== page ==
I met Stevens and his team when I first visited Kuala Lumpur, to train the team of exhibition guides with visual disability for the opening of the exhibition. I experienced kind of a cultural shock as a Latin-American in Malaysia. But Stevens and his team made me feel at home with their warm care.
Since that time, Stevens has become into a very well-known activists for the rights of people with disabilities in his country and is recognized as a very active social entrepreneur who has operated four 4 DiD venues.
I spoke to him in the middle of this pandemic to check-in on his continuous activities in Malaysia.
DSE: Last couple of years have been a chaotic time for all, in regard of the health, but also in other areas. You have just closed the 4th DiD exhibition in Malaysia. So, how are you and how is your energy today?
Stevens Chan: Thank God I am still alive and kicking. Although I do admit that me and Kaye – my wife and business partner - are mentally, physically, and emotionally exhausted. But we press on cos the missions of DiD is bigger and more important than us.
DSE: And how is the team dealing with all this?
SC: The team is sad with DiD Kuala Lumpur’s 4th venue closing and Lynn – a pillar of our team - leaving after 9 years with us. But some of my team members are resilient enough to know that the fight goes on as we all look towards a new beginning for DiD. We all believe that closing is not the end but the beginning of another journey in a long voyage towards building a more inclusive and empathetic society in our nation. And DiD will play a part in this transformation.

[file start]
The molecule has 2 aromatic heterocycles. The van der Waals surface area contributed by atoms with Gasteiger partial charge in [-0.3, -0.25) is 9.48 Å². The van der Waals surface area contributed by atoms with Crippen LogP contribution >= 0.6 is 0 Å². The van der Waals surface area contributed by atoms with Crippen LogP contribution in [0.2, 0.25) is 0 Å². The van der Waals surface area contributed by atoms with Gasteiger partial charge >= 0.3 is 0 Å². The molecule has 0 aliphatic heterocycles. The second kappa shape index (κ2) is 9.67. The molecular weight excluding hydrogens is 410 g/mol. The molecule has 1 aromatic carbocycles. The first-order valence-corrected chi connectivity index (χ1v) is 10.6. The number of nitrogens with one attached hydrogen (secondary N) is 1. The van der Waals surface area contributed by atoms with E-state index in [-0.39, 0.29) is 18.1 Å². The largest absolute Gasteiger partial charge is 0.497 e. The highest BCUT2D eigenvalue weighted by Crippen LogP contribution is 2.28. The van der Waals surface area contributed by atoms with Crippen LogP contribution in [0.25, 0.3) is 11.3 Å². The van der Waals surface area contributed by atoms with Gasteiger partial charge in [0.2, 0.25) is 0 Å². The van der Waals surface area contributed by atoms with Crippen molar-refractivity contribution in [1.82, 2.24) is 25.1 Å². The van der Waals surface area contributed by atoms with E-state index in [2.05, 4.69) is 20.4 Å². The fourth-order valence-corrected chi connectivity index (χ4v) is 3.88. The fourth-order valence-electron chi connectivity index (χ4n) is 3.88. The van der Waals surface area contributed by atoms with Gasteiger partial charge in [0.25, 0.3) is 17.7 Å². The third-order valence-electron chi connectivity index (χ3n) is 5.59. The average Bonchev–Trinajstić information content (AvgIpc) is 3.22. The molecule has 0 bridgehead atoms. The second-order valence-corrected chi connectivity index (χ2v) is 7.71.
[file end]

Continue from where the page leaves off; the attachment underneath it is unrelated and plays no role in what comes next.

DSE: You are never quiet waiting for things to improve. You are rather proactive and resilient. Would you share about your projects during Covid times?
SC: During the Covid lockdowns since 2020 the team has been kept busy learning new skills in managing and operating a Cloud Kitchen for the past year to sustain and keep the Dialogue going. Through this kitchen we sell and promote food via delivery apps.
We are thankful to our supporters and sponsors who has been supporting our kitchen works including sponsoring many of the food for the needy communities. I am proud of the team who has been receptive and working hard for the kitchen project. Last year the team managed to prepare 10,000 meals for the needy communities in Kuala Lumpur.
DSE: I have to tell you are a real phoenix in the Dialogue network and one of the most resilient persons I have ever met. How do you plan to continue?
SC: We just launched our Reset, Rebrand, Relaunch and Reopen campaign for 2022/2023 with a target of opening an all-new inclusive Dialogue Discovery Center by early 2023 prayerfully.
We have just renamed ourselves as DIA i.e Dialogue Includes All and the new Discovery Center will include the Dialogue in Silence, Dialogue with Time and the Casino for communication Games renamed as Dialogue Games Experiences.
We are now actively pitching and seeking for new impact investors to build the DIA Discovery Center in Kuala Lumpur.
Meanwhile to keep the Dialogue going, asides from our Cloud Kitchen, we will also be launching an all-new workshop called Organization Empathy Management in mid-March 2022. This full day workshop is in collaboration with a regional coaching organization. Next to the usual dark workshop experience we will do a debriefing and facilitate an “empathy learning and leading” session as well. Participants will also receive a certificate in Organization Empathy Management from the City & Guilds UK.
DSE: Anything else you want to add?
SC: I thank DSE and all the partners over the past 9 years of friendship. Meeting them and hearing their stories of resilience has always been an energy and inspiring booster for us to press on and to learn from their stories. Thank you DiD friends and may God bless our works.
The interview was held by José "Pepe" Macías for DSE.